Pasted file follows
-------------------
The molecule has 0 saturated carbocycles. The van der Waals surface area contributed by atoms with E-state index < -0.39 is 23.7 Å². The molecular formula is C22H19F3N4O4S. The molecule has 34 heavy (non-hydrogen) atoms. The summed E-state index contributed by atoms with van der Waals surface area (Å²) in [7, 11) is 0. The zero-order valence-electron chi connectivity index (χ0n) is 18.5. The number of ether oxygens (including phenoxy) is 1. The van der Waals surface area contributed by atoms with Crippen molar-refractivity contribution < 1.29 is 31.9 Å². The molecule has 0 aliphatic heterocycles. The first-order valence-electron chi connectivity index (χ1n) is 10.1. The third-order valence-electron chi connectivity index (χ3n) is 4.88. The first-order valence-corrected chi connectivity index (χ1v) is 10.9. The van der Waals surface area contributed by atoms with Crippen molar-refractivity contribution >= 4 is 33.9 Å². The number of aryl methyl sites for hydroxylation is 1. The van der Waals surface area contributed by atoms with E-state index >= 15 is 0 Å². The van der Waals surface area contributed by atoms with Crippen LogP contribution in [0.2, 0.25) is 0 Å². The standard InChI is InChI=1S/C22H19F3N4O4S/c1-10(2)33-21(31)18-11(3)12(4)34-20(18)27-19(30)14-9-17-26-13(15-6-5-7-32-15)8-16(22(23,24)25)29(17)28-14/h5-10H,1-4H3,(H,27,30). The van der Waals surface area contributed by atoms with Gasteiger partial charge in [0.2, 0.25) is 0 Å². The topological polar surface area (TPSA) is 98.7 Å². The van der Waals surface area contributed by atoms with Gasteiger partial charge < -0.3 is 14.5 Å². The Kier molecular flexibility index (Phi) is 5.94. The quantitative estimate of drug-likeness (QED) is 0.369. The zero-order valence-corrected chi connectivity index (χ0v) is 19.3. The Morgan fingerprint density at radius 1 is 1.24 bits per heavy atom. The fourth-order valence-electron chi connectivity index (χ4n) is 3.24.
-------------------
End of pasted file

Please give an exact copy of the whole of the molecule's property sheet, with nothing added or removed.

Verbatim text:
The molecule has 0 saturated carbocycles. The van der Waals surface area contributed by atoms with E-state index < -0.39 is 23.7 Å². The molecular formula is C22H19F3N4O4S. The molecule has 34 heavy (non-hydrogen) atoms. The summed E-state index contributed by atoms with van der Waals surface area (Å²) in [7, 11) is 0. The zero-order valence-electron chi connectivity index (χ0n) is 18.5. The number of ether oxygens (including phenoxy) is 1. The van der Waals surface area contributed by atoms with Crippen molar-refractivity contribution < 1.29 is 31.9 Å². The molecule has 0 aliphatic heterocycles. The first-order valence-electron chi connectivity index (χ1n) is 10.1. The third-order valence-electron chi connectivity index (χ3n) is 4.88. The first-order valence-corrected chi connectivity index (χ1v) is 10.9. The van der Waals surface area contributed by atoms with Crippen molar-refractivity contribution >= 4 is 33.9 Å². The number of aryl methyl sites for hydroxylation is 1. The van der Waals surface area contributed by atoms with E-state index >= 15 is 0 Å². The van der Waals surface area contributed by atoms with Crippen LogP contribution in [0.2, 0.25) is 0 Å². The standard InChI is InChI=1S/C22H19F3N4O4S/c1-10(2)33-21(31)18-11(3)12(4)34-20(18)27-19(30)14-9-17-26-13(15-6-5-7-32-15)8-16(22(23,24)25)29(17)28-14/h5-10H,1-4H3,(H,27,30). The van der Waals surface area contributed by atoms with Gasteiger partial charge in [0.2, 0.25) is 0 Å². The topological polar surface area (TPSA) is 98.7 Å². The van der Waals surface area contributed by atoms with Gasteiger partial charge < -0.3 is 14.5 Å². The Kier molecular flexibility index (Phi) is 5.94. The quantitative estimate of drug-likeness (QED) is 0.369. The zero-order valence-corrected chi connectivity index (χ0v) is 19.3. The Morgan fingerprint density at radius 1 is 1.24 bits per heavy atom. The fourth-order valence-electron chi connectivity index (χ4n) is 3.24.